[00:05:58] Anyway, arrow functions aims to solve this problem that we're dealing with right there. This is what arrow functions is for okay.
>> Aaron Frost: Okay, so, this is how you would rewrite the exact same function with an arrow function.
>> Aaron Frost: So it's basically the same syntax but instead over here, you just have one of those anonymous functions.

[00:06:32] And I've wrapped it with braces, so it's not gonna return. It's just gonna call this.doSomething, but in this context when you use an arrow function, at the time that this line of code was evaluated, this was widget, right? So it's actually gonna go ahead and bind this event call to this.

[00:06:53] So instead of our frameworks like our backbones and stuff, people are gonna start using this syntax because it is nice. It's nice to not have to worry about that stuff or to have to go through and bind all your own functions or alias this onto something else.
>> Speaker 8: So in coffee script you end up actually almost always using fat arrow rather than the normal arrow?

[00:07:16] Do you think that we'll be sending JavaScript as well?
>> Aaron Frost: I'm gonna show an example why you won't. Cuz in this example, think about it. When this widget is being created, and can I answer that on another slide? Okay, good. I don't want to ruin my slide. I don't want to ruin my own wave, dude.

[00:07:39] Does anyone have any comments or question about that? That makes pretty good sense, what's going on here, right? When that line of code gets added as an event listener, this is the widget and so it knows exactly what to do. So in that way the code, it will at least run like we think it's gonna run.

[00:07:59] Whereas with, sorry, with a regular anonymous function, it doesn't run like we think it's gonna run. Okay, so I want to talk a little bit more about these functions. So the type of arrow function is function, okay? So, actually, Rick Waldron corrected me on this, it does have a prototype and it is function.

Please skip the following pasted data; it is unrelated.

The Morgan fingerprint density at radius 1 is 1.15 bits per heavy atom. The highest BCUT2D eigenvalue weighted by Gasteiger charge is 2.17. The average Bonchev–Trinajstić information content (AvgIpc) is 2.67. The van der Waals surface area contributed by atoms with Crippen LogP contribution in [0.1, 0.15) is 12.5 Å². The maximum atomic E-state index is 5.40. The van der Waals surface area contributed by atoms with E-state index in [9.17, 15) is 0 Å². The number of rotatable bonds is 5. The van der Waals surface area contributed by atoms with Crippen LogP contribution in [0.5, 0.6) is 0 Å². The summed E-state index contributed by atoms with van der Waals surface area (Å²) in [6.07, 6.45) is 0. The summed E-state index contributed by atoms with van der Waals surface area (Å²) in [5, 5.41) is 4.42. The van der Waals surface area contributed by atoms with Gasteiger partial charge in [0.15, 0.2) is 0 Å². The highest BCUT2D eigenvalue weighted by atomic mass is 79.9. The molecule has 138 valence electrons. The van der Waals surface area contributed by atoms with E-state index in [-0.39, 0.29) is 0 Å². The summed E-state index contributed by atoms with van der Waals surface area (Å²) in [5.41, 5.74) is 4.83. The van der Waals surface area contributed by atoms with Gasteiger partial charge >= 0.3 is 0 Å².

[00:08:32] But there's something about function it doesn't have. Sorry I can't remember. He corrected me on this and I didn't put it in to the slide. Kind of nullifying itself. Now that I think about it. Anyway, so if you call getPrototypeOf an arrow function, it's gonna return the function prototype.

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>> Aaron Frost: So here's a big difference, though. So if I have a function Foo, And a function bar and the one is a regular function and the other one is an arrow function. I can use the regular function as a class constructor. I can say new Foo, and if I try and do new Bar, it's not going to work.

[00:09:19] You can't make, you can't make classes out of arrow functions.
>> Speaker 9: Because of the binding-
>> Aaron Frost: Is basically what it is. Yeah, because of how it's gonna bind this. If it bound this on an arrow function, what would this always be, 100% of the time? The window. So it would be tough.

[00:09:37] So you can't, I mean, it wouldn't really be usable. I guess they could make an exception in the case of the word new. But, I don't know. So the rule is, you can't use it as a constructor. We're cool? So, someone, you asked about this earlier. You were like, hey man, why don't I just.

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>> Aaron Frost: Hold on.
>> Aaron Frost: I can't remember what I was trying to teach you guys with this slide.
>> Aaron Frost: Yeah, yeah got it. Good I got it. I got it. Okay, so I have a widget here right. It's got an ID of 123. And it's got a log method.

[00:10:45] Okay? And my call log, it's just gonna say is it a log this.id. Simple, everyone understand what's going here? So if I say new widget, new Widget.log is gonna just log Widget.log in 123. Simple, does anyone not get that? We should all get that. Okay, we got it.

[00:11:06] All right, so now I'm gonna say newWidget.log.call. And I'm gonna pass a different this. When you do on the method, when you do a .call, the very first parameter is a new this. You're basically reassigning the this. So I'm trying to say, instead of treating the widget as this, treat this pseudo-widget as this.

[00:11:31] So it should call log. And instead of, and I'm trying to make it call, instead of, I'm trying to make it use this ID instead of the ID up here, okay. But it's not going to, okay.
>> Aaron Frost: Yeah, it's not going to log in. Because because the ID was bound lexically even if I try and over-ride it it still going to use this ID.

[00:11:58] It's not going to use the ID I'm trying to cram down its throat. We get it, we're seeing eye to eye? Proceed?
>> Speaker 10: The chat was asking about the call applied bind, but you'vealready touched on call here.
>> Aaron Frost: Yes.
>> Speaker 10: The same, generally applies?
>> Aaron Frost: Yes. Yeah. So, even if you try and override it you're not going to get it.

[00:12:24] So, it's bound.